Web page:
The physical design of the separator may vary due to other limitations involved in the layout. The aforementioned embodiments have been used to describe the principle of the inertial separation. Practitioners of the art will readily appreciate that other variations, such as, e.g., selecting the small particles and "discarding" the large particles from the aerosol, may be successfully implemented provided the same physical principle applies.
Referring now to FIGS. 5a-5b, there is shown another embodiment to provide a more efficient separation by attaching the extraction separator at an angle and surrounding the nozzle (FIG. 5b). The angled design (FIG. 5a) improves the separation efficiency, since the particles trajectory does not have to be altered to the extent described in the embodiment shown in FIG. 2.
In yet another embodiment directed to an extraction method based on a separation effect will be described hereinafter. This method, to be referred as a "gas curtain", is used to remove smaller particles from the aerosol. FIGS. 6a-6c show several schematic views illustrating this method. An additional gas flow S2, (which may be the same as the aerosol source gas), is introduced through an inlet located on one side of the expansion nozzle. An outlet 85 on the opposite side and downstream from inlet 80 is positioned such that it maintains an optimum collection rate of smaller particles from the aerosol stream as they are swept out of the main stream by the gas flow S2. The size of the inlet 80 and of the outlet 85 openings can be calculated from fluid mechanic considerations to determine the selected particle size intended for separation. The gas flow S2 exiting inlet 80 deflects aerosol particles having higher mobility from the mainstream flow 40 into outlet 85. The "gas curtain" effect is achieved by establishing a gas flow S2 across (preferably, in a direction perpendicular) to the main flow 40. The force of the gas flow S2 deflects the smaller particles, (i.e., with higher mobility) from the main flow 40 into outlet 85. The advantage of this alternate method is a better control over the pressure on the downstream side of the nozzle, while removing the smaller particles in a "sweeping" action. While the invention has been particularly shown and described with reference to preferred embodiments thereof, it will be understood by those skilled in the art that various changes and modifications in form and detail may be made therein without departing from the spirit and scope of the invention.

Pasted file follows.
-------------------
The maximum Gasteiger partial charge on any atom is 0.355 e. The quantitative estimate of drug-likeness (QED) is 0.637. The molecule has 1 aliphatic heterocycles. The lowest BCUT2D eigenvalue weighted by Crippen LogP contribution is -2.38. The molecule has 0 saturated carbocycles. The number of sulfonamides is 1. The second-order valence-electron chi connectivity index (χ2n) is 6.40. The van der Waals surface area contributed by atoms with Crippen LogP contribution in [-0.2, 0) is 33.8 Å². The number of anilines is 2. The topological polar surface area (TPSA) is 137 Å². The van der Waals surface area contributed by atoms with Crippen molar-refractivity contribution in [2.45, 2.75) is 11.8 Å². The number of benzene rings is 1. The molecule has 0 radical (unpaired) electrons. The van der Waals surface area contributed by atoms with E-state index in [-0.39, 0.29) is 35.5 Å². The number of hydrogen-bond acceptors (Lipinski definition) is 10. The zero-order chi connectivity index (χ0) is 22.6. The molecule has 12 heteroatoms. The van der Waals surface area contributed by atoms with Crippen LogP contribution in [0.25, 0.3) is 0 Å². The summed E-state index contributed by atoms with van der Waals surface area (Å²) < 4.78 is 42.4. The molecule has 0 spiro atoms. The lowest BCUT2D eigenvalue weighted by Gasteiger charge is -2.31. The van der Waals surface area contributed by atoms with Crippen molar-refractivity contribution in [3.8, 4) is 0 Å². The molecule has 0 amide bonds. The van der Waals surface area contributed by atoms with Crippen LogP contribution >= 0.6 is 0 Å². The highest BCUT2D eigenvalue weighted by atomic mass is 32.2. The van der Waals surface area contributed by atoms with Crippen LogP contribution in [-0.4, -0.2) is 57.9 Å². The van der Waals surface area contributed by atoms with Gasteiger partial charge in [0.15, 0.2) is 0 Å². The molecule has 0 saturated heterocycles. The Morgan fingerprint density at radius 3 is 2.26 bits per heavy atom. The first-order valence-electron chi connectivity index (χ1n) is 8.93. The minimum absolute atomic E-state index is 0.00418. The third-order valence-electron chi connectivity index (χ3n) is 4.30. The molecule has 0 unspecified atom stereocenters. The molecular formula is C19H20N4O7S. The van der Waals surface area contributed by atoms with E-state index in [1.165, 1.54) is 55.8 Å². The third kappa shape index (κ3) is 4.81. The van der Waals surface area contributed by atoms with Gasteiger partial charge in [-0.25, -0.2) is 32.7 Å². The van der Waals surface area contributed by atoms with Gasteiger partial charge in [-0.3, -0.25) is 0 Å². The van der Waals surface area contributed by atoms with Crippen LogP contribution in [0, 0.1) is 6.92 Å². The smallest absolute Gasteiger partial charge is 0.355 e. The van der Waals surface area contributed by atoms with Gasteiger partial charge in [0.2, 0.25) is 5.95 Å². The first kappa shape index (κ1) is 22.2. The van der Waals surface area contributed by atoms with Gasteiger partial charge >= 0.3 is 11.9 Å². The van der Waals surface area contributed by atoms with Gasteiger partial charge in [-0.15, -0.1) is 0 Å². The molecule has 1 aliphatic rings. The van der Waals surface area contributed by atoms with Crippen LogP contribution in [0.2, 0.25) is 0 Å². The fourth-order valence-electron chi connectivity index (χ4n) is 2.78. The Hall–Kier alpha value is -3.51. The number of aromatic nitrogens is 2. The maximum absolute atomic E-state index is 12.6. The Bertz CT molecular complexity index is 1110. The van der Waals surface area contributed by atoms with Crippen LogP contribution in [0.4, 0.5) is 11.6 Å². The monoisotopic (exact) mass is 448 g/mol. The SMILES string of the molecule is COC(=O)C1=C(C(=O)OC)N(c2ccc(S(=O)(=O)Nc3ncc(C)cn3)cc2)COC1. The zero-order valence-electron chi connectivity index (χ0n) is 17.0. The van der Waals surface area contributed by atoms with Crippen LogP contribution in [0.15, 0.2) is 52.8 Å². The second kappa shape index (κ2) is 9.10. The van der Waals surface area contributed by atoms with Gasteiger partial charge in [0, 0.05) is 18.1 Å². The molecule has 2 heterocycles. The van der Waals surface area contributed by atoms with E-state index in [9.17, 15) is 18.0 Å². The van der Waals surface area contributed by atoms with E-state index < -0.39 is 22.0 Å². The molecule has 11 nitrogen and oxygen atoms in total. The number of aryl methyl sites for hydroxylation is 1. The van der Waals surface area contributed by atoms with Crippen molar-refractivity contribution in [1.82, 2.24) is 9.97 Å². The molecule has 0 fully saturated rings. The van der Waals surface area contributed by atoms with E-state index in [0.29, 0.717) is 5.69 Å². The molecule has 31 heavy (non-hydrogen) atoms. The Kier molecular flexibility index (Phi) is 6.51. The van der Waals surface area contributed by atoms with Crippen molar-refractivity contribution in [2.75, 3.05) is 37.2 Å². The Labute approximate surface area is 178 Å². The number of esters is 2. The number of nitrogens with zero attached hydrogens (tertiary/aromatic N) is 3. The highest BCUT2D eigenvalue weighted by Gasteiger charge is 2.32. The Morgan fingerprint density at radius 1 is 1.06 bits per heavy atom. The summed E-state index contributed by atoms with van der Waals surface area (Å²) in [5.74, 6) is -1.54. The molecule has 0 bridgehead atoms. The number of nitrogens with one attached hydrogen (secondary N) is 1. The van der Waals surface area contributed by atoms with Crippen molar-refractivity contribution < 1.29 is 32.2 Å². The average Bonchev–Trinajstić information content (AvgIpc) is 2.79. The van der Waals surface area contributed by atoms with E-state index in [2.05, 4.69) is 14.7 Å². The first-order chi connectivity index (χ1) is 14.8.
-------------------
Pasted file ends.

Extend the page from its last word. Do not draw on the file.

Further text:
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|U.S. Classification||62/617, 62/52.1, 134/7|
|Jul 31, 1996||AS||Assignment|
Owner name: INTERNATIONAL BUSINESS MACHINES CORPORATION, NEW Y
Free format text: ASSIGNMENT OF ASSIGNORS INTEREST;ASSIGNORS:WU, JIN JWANG;CAVALIERE, WILLIAM A.;NORUM, JAMES P.;AND OTHERS;REEL/FRAME:008172/0540
Effective date: 19960731
|Jan 8, 2001||FPAY||Fee payment|
Year of fee payment: 4
|Jul 13, 2005||REMI||Maintenance fee reminder mailed|
|Dec 23, 2005||LAPS||Lapse for failure to pay maintenance fees|
|Feb 21, 2006||FP||Expired due to failure to pay maintenance fee|
Effective date: 20051223